STEVEN PATRICK MORRISSEY almost died. Not of any known affliction or debilitating disease—instead, as one would expect Morrissey to go, he merely crumpled to a nearly lifeless pile while onstage in Swindon. "Good evening... probably," were his near-final words before ending up on his back, and later, a hospital bed. To die onstage (not by your side under the wheels of a 10-ton truck) is the only exit that would properly befit such a man. If, and when, Morrissey finds himself splayed on his deathbed, arms theatrically draped over his forehead, odds are he'll go out like Oscar Wilde, dramatically bemoaning the wallpaper before passing into darkness.

But while he has managed to stay upright as of late, make no mistake, Morrissey is most definitely not well. With the exception of the post-Maladjusted lull of the late '90s—a period of quiet that was the predecessor to his grand second, or third, or fourth act with You Are the Quarry—we are currently immersed in the worst era of Morrissey's career. In the days following the collapse, a Liverpudlian hit him with a launched beer cup (bouquets of roses or perhaps even panties are appropriate to throw at Morrissey, but beer simply is not thrown at this man, it's absolutely inexcusable). And last week, he unleashed a less-than-poetic string of profanities at a German who dared heckle him mid-show. I want my Morrissey healthy, covered in hugs (not beer), and oblivious to heckles. This is not good.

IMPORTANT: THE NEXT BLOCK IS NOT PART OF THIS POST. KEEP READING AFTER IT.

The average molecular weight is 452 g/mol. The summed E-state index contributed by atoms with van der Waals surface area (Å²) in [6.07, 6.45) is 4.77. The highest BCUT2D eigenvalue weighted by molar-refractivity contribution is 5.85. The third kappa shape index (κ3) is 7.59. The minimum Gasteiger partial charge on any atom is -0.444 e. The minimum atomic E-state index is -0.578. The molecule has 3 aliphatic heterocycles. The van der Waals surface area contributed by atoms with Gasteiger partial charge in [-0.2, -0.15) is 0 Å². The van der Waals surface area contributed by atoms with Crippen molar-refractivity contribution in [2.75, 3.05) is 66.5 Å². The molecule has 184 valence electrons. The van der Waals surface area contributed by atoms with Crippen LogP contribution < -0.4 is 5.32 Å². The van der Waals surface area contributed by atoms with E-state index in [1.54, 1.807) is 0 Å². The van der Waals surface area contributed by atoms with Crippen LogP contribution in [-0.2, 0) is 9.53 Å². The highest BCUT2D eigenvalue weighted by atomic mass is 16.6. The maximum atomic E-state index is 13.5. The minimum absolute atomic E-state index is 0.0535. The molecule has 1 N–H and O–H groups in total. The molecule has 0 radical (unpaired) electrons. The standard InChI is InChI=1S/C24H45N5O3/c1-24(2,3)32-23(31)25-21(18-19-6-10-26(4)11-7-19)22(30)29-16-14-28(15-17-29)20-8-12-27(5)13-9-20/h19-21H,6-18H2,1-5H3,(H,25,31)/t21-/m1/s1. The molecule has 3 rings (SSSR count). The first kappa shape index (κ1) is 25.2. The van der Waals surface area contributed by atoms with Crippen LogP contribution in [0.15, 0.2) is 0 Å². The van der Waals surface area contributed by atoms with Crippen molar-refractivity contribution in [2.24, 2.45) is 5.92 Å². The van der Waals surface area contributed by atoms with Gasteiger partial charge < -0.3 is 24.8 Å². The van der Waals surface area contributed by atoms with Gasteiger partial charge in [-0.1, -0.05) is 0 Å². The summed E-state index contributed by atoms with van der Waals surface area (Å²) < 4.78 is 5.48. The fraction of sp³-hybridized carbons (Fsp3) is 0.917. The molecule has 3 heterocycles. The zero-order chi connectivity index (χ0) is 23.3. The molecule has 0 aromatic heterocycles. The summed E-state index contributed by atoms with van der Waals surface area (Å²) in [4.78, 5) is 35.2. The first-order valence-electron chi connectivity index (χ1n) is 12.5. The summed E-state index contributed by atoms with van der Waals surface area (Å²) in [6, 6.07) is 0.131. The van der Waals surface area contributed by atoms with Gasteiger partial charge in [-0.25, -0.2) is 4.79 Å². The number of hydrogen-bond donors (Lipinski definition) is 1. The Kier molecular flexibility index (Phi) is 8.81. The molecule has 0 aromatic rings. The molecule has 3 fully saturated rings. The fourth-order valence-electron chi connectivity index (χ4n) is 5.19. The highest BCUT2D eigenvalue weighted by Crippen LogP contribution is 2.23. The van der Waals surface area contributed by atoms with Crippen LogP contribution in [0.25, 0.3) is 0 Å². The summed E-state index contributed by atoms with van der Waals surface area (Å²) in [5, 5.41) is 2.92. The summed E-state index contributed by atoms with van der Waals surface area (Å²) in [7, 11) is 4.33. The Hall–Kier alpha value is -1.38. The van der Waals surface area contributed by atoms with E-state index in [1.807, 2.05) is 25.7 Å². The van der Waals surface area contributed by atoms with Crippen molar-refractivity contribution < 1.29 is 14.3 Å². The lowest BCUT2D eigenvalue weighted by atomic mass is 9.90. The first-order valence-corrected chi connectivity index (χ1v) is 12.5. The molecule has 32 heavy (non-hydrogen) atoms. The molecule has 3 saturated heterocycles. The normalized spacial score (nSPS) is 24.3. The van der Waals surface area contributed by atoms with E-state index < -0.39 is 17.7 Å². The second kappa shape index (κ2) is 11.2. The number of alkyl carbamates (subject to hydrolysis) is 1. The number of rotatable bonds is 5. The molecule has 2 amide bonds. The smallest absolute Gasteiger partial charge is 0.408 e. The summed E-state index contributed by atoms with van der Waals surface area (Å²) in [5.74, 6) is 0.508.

Primarily notable for its striking cover of the Moz holding a squirmy infant like a running back cradles a football—which either acts as a blunt symbol of the man's untapped fertility, or a reminder that a child prop is as close as he will ever come to becoming a sire—his newest album, Years of Refusal, is simply adequate, a recording that merely kept our appetites satiated until something better came about. Then came the just-released B-side compilation Swords, although the album mined material already available to most hardcore Moz fans.

While the mere act of the Moz setting his sweet and tender feet within our city limits brings us all that much closer to that Smiths reunion that we all know will never happen—Johnny Marr lives here, remember?—he hasn't treated our fair city too warmly in the past. Seven years have passed between Morrissey dates in Portland, thus making the I-5 corridor the saddest stretch of freeway for us fans that must drive to Seattle yearly to see the man in person. Even the Sweet and Tender Hooligans ("The ultimate tribute to Morrissey and the Smiths") choose to pay honor to Morrissey's booking agent by skipping our town entirely.

It would seem that Morrissey primarily exists as a live entity these days. His onstage hysterics—the man is just as likely to brazenly peel off his shirt as he is to end up in the fetal position—come as little surprise, as if this was all a primed exercise for his future destination of choice: Las Vegas. With two shows nightly and a vegan buffet, a Vegas Moz will combine the unrestrained flair of Liberace with the idol sheen of a young furry-chested Tom Jones. There, under the glitz of some strip casino, Morrissey will attract a devoted following (yes, even Julia Riley can come) that will wince at the mere thought of the Nevada sun, but warm at the prospects of wrapping its arms around the man in an onstage hug. It will be a perfect home for him. I'll see you there.